Simona Halep was not going to let a 1-5 deficit and three set points by Qiang Wang get her crazed Wednesday in the Miami Open.
In the past she might have slammed her racket against the court, engaged in a nasty conversation with herself, put her head down in despair. Not now. Well, not too much, that is.
Halep, the world’s third-ranked tennis player, caught herself quickly enough on Stadium Court to turn a potential meltdown into a triumphant turnaround. She won 12 consecutive points after being down 1-5 in the second set and ultimately won 25 of the final 32 points to defeat Wang 6-4, 7-5 and advance to her first Miami Open semifinal since 2015.
“I started to be a little bit negative and talking around the court,’’ the 27-year-old Romanian said. “But I was able to stop that. I was much better then. I focused on the game. I think I did it pretty well.”
If Halep wins her 9 p.m. Thursday semifinal against the winner of Wednesday night’s Karolina Pliskova-Marketa Vondrousova quarterfinal, she will vault to No. 1 in the world — whether she wins the tournament or not — when the new rankings are released Monday.
The Miami Open marks Halep’s 269th and 270th consecutive weeks in the Top 10. She ended 2018 No. 1 for the second time in her career, after reaching No. 1 for the first time on Oct. 9, 2017.
“Yeah, when I came here, I didn’t think at all about this chance to be No. 1.” Halep said Wednesday at Hard Rock Stadium. “It was very far, and I didn’t want to think about it. But now that I’m one match away, I would take it, and I would take the talking about it, because it gives me a little bit of pressure. But as I said, I play well with pressure, and I think it’s a big challenge. ...It’s a great thing.’’
Turns out that March 2017 at the Miami Open was one of the turning points for Halep, who was formerly coached by Darren Cahill, the man credited for much of her improvement on the court and in her attitude. That year at Miami, Halep was two points away from victory before losing to eventual Miami champion Johanna Konta. After the second second set of that match, Cahill tried to encourage her with a pep-talk.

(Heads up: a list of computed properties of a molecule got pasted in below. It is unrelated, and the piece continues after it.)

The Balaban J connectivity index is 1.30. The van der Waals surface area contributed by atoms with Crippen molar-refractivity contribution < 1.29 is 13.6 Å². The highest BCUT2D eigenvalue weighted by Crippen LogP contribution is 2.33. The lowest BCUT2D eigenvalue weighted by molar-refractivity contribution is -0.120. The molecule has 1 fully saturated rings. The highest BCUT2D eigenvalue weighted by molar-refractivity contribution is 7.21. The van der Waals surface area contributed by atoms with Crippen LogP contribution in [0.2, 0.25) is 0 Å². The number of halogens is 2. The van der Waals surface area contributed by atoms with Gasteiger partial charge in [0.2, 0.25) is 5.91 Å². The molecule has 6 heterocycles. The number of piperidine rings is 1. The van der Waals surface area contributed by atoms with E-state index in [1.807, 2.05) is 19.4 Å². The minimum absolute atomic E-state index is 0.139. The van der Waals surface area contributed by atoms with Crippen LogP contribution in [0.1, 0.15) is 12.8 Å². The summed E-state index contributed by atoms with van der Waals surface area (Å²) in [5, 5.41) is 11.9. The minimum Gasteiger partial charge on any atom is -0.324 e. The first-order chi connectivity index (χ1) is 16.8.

According to videos recorded that day, Cahill told Halep she was better than Konta and urged her to “Be brave in the big moments.’’
“You can write yourself off but I’m not writing you off,” Cahill said. “It’s up to you. It comes from within.’’
Replied Halep to her coach: “This is my character. Two double faults at the end of the tiebreak and I miss all the balls.”
Cahill and Halep parted ways, but eventually reunited before Cahill stepped down as her coach this past November “to take a 12-month break from coaching to be home more” for his children “with the final year of high school, sports and college preparations all becoming more time consuming,’’ he wrote on Instagram.
Now coached by Daniel Dobre, Halep said she owes Cahill much gratitude.
“After a tough match that I lost because of my negative mind,’’ she said Wednesday, “he told me that I just make myself suffer alone, and that’s why I’m not able to win matches — because my tennis is great. At one point, actually in this city, it was a tough moment. I really want to thank him again for that moment. Turned everything in my head, switched the button, and that’s why I was able to win a Grand Slam [2018 French Open] and to be No. 1.
“...I am much better, way much better than before. In the last two years I think I didn’t have many matches that I lost because of the negativity.
“So, thanks to him.”
▪ Florida Governor Ron DeSantis, a Roger Federer fan, took a trip to the Miami Open on Wednesday and presented a proclamation thanking IMG and Stephen Ross for keeping the event in Miami. “I was in town making a couple of judicial appointments, but I wanted to come back out here and just wave the flag on behalf of the state of Florida. We really appreciate having events like this.’’
DeSantis said he was a baseball player growing up. “I played all the way through college,’’ DeSantis, a Yale graduate, said. “I went to the Little League World Series. But I was good at tennis because of the hand-eye coordination, so I’ve always liked it. When I was a kid, I loved [Andre] Agassi, I loved [Jim] Courier.
“I think they did a great job,’’ he said of converting Hard Rock Stadium into the Miami Open site, formerly on Key Biscayne. “You look at the center court. I saw a couple other real nice courts. And the fans who were out there were just having a good time. They brought in really good restaurants... You can come here, watch tennis, enjoy the tennis, but even if [you don’t] eat and breathe tennis, you can still have a good time here.’’